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Use the Touch Test to Check Your Steaks Temperature

A cutting board loaded with a freshly grilled steak and grilled vegetables.
Natalia Lisovskaya/Shutterstock

While an instant-read thermometer is the safest way to check for internal temperature, there’s a simple traditional trick to test your steak. Here’s how you can give your steak a poke to get a rough idea of how done it is.

What Is the Touch Test?

After carefully selecting a gorgeously marbled bone-in ribeye (our favorite), you’ll want to enjoy that steak cooked to your desired temperature. Well, when it comes to overcooking steak, there really are no second chances—well done is well done, and there’s no turning back.

Lucky for you, there is a way to conveniently check your steak’s degree of doneness without offensively cutting it right down the middle. Yeah, that one is kind of a crime in the culinary world.

The touch test is merely using both hands to compare the way meat feels by poking a section of your palm as you touch different fingers together. Keep reading, and we’ll explain.

An Instant-Read Thermometer is Most Accurate

An instant-read thermometer is an affordable way to ensure your steak is cooked to the correct (and preferred) temperature. When a steak sits on a hot grill for some time, it begins to develop beautiful char lines. But, unfortunately, looks can be deceiving.

Although your steak looks like it’s cooked through, it may still have a raw or underdone center. Simply place the thermometer into the side or the thickest part, and away from the bone, fat, or gristle.

Wait until the temperature stops rising (which takes up to 20 seconds) and voila. For a more in-depth explanation of how to use an instant-read thermometer, check this out.

Degrees of Doneness

Knowing the accurate temperatures corresponding to the doneness is the next step if you plan to use an instant-read thermometer. According to Certified Angus Beef, here they are:

  • Rare: 125° F or 52° C (cool red center)
  • Medium-rare 135° F or 57° C (warm red center)
  • Medium: 145° F or 63° C (warm pink center)
  • Medium-well: 150° F or 66° C (slightly pink center)
  • Well Done: 160° F or 71 ° C (little or no pink)

How to Use the Touch Test

Using an instant-read thermometer is the most precise way to measure the temperature of the meat, but there’s a simple hands-on way to ballpark estimate it.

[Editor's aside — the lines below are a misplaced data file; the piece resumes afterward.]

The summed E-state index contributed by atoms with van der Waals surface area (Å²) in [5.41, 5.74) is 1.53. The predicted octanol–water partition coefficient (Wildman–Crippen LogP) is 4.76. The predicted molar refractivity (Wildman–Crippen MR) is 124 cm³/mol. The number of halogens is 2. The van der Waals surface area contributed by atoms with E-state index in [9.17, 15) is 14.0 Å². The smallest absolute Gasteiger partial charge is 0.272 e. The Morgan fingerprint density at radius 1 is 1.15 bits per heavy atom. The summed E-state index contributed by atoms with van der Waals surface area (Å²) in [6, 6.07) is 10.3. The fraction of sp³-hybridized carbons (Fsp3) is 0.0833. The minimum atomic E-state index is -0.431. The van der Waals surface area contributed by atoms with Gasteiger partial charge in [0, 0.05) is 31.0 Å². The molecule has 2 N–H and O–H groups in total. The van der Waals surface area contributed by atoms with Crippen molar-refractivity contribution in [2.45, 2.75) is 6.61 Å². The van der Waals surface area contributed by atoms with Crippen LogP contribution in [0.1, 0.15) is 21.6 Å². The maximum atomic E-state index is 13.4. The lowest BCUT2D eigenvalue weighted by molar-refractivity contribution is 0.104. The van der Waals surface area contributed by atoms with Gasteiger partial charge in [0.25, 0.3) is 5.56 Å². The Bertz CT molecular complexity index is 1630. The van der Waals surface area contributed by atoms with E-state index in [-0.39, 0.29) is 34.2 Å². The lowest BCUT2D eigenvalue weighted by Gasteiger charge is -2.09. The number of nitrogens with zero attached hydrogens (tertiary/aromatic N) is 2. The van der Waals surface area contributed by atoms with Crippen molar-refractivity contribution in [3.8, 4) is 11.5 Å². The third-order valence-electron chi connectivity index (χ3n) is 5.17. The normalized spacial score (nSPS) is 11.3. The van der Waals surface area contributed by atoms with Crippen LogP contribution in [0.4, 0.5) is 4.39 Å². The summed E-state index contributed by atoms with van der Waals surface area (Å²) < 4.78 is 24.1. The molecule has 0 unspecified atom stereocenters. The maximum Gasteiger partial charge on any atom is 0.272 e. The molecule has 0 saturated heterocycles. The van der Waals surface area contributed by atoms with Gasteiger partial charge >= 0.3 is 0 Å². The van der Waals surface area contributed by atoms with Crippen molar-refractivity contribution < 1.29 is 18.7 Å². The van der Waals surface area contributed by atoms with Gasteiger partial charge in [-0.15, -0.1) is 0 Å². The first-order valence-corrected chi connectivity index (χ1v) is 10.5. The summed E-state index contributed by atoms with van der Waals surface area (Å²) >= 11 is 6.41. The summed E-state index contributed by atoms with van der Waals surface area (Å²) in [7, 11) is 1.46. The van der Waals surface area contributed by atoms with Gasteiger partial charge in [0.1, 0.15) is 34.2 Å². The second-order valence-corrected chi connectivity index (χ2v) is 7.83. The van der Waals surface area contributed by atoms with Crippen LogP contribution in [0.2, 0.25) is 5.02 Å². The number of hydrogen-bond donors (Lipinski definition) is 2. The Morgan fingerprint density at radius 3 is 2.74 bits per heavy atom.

Your hands are the two most essential tools when it comes to cooking. Who would have thought you could even check the doneness of beef just by using your fingers? Here’s how.

Rare

Using both hands to demonstrate what a rare steak should feel like.
Emilee Unterkoefler

Start by opening your non-dominant hand and keep it relaxed. With your dominant hand, use your index finger to touch the fleshy part of your palm under your thumb. That’s what a rare steak feels like.

Medium-Rare

Using both hands to demonstrate what a medium-rare cooked steak should feel like.
Emilee Unterkoefler

Open your non-dominant hand, and keep it relaxed, and lightly press the tip of your index finger to the tip of your thumb. With your other hand, use your index finger to touch the squishy part of your palm under your thumb. That’s how a medium-rare steak should feel.

Medium

Using both hands to demonstrate what a medium cooked steak should feel like.
Emilee Unterkoefler

Open your non-dominant hand, and remember to keep it relaxed. Lightly press the tip of your middle finger to the tip of your thumb. With your other hand, use your index finger to touch the fleshy part of your palm under your thumb. That’s what a medium steak should feel like.

Medium-Well

Using both hands to demonstrate what a Medium-well steak should feel like.
Emilee Unterkoefler

Follow the same steps as we’ve explained, but this time lightly touch the tip of your ring finger to the tip of your thumb. This is how a medium-well steak should feel.

Well Done

Using both hands to demonstrate what a well done steak should feel like.
Emilee Unterkoefler

Now, lightly press the tip of your pinky finger to the tip of your thumb. This is how a well-done steak should feel.

Keep Safety in Mind

While the touch test is a great way to avoid overcooking your steak, the absolute safest method to check for accurate internal temperature is by using an instant-read thermometer.

The USDA recommends cooking all beef to a safe internal temperature of 145 degrees Fahrenheit (or or 63° C). So, while many of us enjoy a juicy red steak, it’s safer to cook it to a medium temperature.

It’s also vital to understand that the touch test is should not be used for any other type of meat, including ground beef, chicken, or pork.

Practice your touch test, and show off your new skills as you become a little more experienced around the grill. But, also use a thermometer to keep yourself and others from becoming ill.

Finally, don’t touch a steak right after you flip it, to avoid burning your fingers. You need those little guys for just about everything.


Now that grilling season is officially here; we hope you practice this fun trick and show others how it’s done. Now, pour yourself a cold brew, and grill up a few juicy steaks.

Emilee Unterkoefler Emilee Unterkoefler
Emilee Unterkoefler is a freelance food writer, hiking enthusiast, and mama with over ten years of experience working in the food industry. Read Full Bio »

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